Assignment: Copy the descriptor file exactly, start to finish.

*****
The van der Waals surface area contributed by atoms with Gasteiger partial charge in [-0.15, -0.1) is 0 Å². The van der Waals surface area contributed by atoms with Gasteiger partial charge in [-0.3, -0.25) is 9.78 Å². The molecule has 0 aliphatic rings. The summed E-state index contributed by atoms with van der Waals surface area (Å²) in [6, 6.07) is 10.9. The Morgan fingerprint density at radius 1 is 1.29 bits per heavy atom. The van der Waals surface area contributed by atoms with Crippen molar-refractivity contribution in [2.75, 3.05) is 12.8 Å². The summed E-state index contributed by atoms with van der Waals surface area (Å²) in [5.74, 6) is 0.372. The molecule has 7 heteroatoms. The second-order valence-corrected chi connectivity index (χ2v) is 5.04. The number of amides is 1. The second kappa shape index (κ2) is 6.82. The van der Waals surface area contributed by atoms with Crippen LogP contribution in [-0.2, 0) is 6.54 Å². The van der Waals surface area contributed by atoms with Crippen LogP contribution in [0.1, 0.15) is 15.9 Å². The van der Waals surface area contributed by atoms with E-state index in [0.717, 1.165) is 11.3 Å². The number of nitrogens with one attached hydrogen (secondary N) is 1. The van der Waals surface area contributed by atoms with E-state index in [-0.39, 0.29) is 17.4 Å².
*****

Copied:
The van der Waals surface area contributed by atoms with Gasteiger partial charge in [-0.15, -0.1) is 0 Å². The van der Waals surface area contributed by atoms with Gasteiger partial charge in [-0.3, -0.25) is 9.78 Å². The molecule has 0 aliphatic rings. The summed E-state index contributed by atoms with van der Waals surface area (Å²) in [6, 6.07) is 10.9. The Morgan fingerprint density at radius 1 is 1.29 bits per heavy atom. The van der Waals surface area contributed by atoms with Crippen molar-refractivity contribution in [2.75, 3.05) is 12.8 Å². The summed E-state index contributed by atoms with van der Waals surface area (Å²) in [5.74, 6) is 0.372. The molecule has 7 heteroatoms. The second-order valence-corrected chi connectivity index (χ2v) is 5.04. The number of amides is 1. The second kappa shape index (κ2) is 6.82. The van der Waals surface area contributed by atoms with Crippen LogP contribution in [-0.2, 0) is 6.54 Å². The van der Waals surface area contributed by atoms with Crippen LogP contribution in [0.1, 0.15) is 15.9 Å². The van der Waals surface area contributed by atoms with E-state index in [0.717, 1.165) is 11.3 Å². The number of nitrogens with one attached hydrogen (secondary N) is 1. The van der Waals surface area contributed by atoms with E-state index in [-0.39, 0.29) is 17.4 Å².